Different measures for different properties
To reduce the wear and abrasion on surfaces, loose surface dust is cleaned off only when it is really necessary.
Cleaning becomes necessary when dust spoils the presentation of a room, but this depends on the nature of the house.
Some houses such as Polesden Lacey are kept looking glittery and sparkling, to remind us of the glamorous parties once held there, so any visible dust is removed.
Other houses look more worn and dusty to remind us of their age and condition when acquired by the Trust, such as Chastleton House and Calke Abbey, where historic dust remains visible.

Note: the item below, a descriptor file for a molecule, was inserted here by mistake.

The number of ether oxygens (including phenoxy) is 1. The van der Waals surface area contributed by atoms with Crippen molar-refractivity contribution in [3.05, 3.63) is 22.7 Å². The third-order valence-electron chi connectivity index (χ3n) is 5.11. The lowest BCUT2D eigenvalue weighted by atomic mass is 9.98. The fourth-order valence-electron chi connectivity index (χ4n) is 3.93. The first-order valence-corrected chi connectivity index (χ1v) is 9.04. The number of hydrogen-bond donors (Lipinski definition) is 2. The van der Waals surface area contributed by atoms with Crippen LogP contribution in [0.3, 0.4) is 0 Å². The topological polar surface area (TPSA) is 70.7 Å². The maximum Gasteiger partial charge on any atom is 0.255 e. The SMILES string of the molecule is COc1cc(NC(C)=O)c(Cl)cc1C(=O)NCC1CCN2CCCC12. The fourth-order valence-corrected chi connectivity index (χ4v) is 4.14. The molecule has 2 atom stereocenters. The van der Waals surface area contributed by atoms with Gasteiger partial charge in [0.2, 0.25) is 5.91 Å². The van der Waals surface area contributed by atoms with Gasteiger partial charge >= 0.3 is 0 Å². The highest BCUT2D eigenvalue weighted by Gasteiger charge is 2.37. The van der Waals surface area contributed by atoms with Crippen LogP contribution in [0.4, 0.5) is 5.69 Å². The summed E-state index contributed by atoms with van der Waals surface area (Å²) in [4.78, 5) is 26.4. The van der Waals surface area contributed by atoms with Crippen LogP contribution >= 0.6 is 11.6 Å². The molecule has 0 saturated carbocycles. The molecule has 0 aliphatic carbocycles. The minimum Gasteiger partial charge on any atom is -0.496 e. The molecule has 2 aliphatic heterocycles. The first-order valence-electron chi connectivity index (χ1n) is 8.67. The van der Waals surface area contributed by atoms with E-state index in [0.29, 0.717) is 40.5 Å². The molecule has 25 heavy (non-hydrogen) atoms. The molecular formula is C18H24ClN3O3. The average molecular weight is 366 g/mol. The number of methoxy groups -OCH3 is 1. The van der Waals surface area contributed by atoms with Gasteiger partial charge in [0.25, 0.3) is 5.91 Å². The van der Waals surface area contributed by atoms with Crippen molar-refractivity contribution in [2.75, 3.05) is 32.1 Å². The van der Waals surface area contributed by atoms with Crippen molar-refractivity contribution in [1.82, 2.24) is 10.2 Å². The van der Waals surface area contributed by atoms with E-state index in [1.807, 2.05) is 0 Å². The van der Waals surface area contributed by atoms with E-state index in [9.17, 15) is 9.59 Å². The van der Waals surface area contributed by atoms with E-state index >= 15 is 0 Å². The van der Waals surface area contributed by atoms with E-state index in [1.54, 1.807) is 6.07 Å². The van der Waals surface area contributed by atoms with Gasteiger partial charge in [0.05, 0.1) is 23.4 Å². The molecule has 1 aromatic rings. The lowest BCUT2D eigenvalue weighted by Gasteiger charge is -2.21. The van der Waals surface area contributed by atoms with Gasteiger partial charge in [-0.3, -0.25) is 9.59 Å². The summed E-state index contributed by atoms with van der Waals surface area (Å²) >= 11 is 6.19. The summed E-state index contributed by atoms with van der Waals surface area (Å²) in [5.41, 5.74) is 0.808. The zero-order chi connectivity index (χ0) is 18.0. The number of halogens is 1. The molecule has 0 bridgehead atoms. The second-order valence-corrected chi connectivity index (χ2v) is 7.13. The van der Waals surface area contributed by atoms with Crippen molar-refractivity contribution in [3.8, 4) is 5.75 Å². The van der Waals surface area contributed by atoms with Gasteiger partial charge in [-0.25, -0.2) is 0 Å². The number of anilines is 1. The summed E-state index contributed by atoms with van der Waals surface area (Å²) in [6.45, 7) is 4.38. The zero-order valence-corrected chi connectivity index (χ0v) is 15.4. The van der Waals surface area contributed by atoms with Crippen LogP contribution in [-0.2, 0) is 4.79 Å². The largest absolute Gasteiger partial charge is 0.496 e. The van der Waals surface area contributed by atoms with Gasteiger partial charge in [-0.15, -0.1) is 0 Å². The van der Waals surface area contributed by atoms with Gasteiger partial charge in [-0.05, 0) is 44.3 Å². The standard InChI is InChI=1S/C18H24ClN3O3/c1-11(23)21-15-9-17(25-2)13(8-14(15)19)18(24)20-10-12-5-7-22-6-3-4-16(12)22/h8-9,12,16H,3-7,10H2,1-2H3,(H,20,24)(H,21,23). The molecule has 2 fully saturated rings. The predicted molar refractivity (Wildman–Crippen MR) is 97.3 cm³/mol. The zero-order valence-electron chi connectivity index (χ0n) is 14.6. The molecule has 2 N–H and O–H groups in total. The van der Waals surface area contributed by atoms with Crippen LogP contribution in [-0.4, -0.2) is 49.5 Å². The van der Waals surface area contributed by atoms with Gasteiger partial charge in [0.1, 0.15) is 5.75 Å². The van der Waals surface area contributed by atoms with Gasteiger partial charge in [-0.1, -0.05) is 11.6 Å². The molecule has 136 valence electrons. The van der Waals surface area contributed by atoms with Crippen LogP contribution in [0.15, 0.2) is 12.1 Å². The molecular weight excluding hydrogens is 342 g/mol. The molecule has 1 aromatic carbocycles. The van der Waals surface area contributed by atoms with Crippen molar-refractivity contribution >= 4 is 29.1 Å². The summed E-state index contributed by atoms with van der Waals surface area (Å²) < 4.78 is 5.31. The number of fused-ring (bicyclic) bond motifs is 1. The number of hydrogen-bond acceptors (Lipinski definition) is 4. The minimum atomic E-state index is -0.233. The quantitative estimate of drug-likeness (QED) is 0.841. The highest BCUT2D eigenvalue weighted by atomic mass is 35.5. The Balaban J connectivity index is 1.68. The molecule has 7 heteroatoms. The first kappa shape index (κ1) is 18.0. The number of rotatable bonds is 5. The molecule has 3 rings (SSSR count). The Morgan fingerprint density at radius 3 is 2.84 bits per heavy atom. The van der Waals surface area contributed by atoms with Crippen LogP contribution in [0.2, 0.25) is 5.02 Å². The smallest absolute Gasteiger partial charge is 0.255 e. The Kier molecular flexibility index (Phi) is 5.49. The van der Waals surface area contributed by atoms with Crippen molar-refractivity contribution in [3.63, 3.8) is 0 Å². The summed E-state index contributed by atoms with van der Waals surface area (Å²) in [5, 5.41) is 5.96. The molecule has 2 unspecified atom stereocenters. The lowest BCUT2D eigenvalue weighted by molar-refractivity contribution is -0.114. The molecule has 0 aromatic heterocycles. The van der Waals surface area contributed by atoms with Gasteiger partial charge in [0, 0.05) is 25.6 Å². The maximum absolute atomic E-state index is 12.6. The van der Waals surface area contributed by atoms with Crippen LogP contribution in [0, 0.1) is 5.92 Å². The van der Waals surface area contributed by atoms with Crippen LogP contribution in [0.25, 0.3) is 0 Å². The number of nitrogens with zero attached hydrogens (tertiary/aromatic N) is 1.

How we tackle dust
On days when properties are open and before visitors arrive, we remove dust from every floor our visitors walk on using a vacuum cleaner.
We also clean surfaces that show dust, such as dark and shiny wooden tables near the visitor route. For these smooth flat surfaces we use soft cotton dusters folded into a pad.
Each week we dust more delicate surfaces that are further away from visitors, such as chair backs and table legs. We use special brushes and collect the dust in a vacuum cleaner. We tackle two to three rooms each week in turn.
Every year we also dust every room thoroughly from ceiling to floor, including all its contents. Many surfaces are cleaned just once a year.
More fragile objects are dusted even less often: every three or five years for books in dusty locations, or ceramics in draughty cabinets; every five or 10 years for tapestries; every 25 for paintings.